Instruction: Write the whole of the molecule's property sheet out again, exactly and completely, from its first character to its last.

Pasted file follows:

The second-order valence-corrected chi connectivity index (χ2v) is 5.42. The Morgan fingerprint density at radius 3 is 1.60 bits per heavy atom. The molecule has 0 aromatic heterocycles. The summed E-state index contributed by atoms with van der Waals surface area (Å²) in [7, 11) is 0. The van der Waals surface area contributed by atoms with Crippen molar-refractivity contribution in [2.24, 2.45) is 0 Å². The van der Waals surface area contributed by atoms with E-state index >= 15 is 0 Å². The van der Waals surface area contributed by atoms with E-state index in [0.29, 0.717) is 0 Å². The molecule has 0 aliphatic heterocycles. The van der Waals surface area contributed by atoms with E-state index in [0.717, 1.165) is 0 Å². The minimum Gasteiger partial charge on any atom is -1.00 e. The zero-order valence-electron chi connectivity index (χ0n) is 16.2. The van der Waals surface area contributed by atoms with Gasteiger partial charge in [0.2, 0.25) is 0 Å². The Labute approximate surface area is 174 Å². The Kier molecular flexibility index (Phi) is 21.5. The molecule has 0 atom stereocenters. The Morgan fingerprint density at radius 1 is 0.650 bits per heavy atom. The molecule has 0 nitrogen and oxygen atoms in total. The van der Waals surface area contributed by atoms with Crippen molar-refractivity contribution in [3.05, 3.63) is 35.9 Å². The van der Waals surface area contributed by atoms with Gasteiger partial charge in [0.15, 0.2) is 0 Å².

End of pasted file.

The second-order valence-corrected chi connectivity index (χ2v) is 5.42. The Morgan fingerprint density at radius 3 is 1.60 bits per heavy atom. The molecule has 0 aromatic heterocycles. The summed E-state index contributed by atoms with van der Waals surface area (Å²) in [7, 11) is 0. The van der Waals surface area contributed by atoms with Crippen molar-refractivity contribution in [2.24, 2.45) is 0 Å². The van der Waals surface area contributed by atoms with E-state index >= 15 is 0 Å². The van der Waals surface area contributed by atoms with E-state index in [0.29, 0.717) is 0 Å². The molecule has 0 aliphatic heterocycles. The van der Waals surface area contributed by atoms with E-state index in [0.717, 1.165) is 0 Å². The minimum Gasteiger partial charge on any atom is -1.00 e. The zero-order valence-electron chi connectivity index (χ0n) is 16.2. The van der Waals surface area contributed by atoms with Gasteiger partial charge in [0.2, 0.25) is 0 Å². The Labute approximate surface area is 174 Å². The Kier molecular flexibility index (Phi) is 21.5. The molecule has 0 atom stereocenters. The Morgan fingerprint density at radius 1 is 0.650 bits per heavy atom. The molecule has 0 nitrogen and oxygen atoms in total. The van der Waals surface area contributed by atoms with Crippen molar-refractivity contribution in [3.05, 3.63) is 35.9 Å². The van der Waals surface area contributed by atoms with Gasteiger partial charge in [0.15, 0.2) is 0 Å².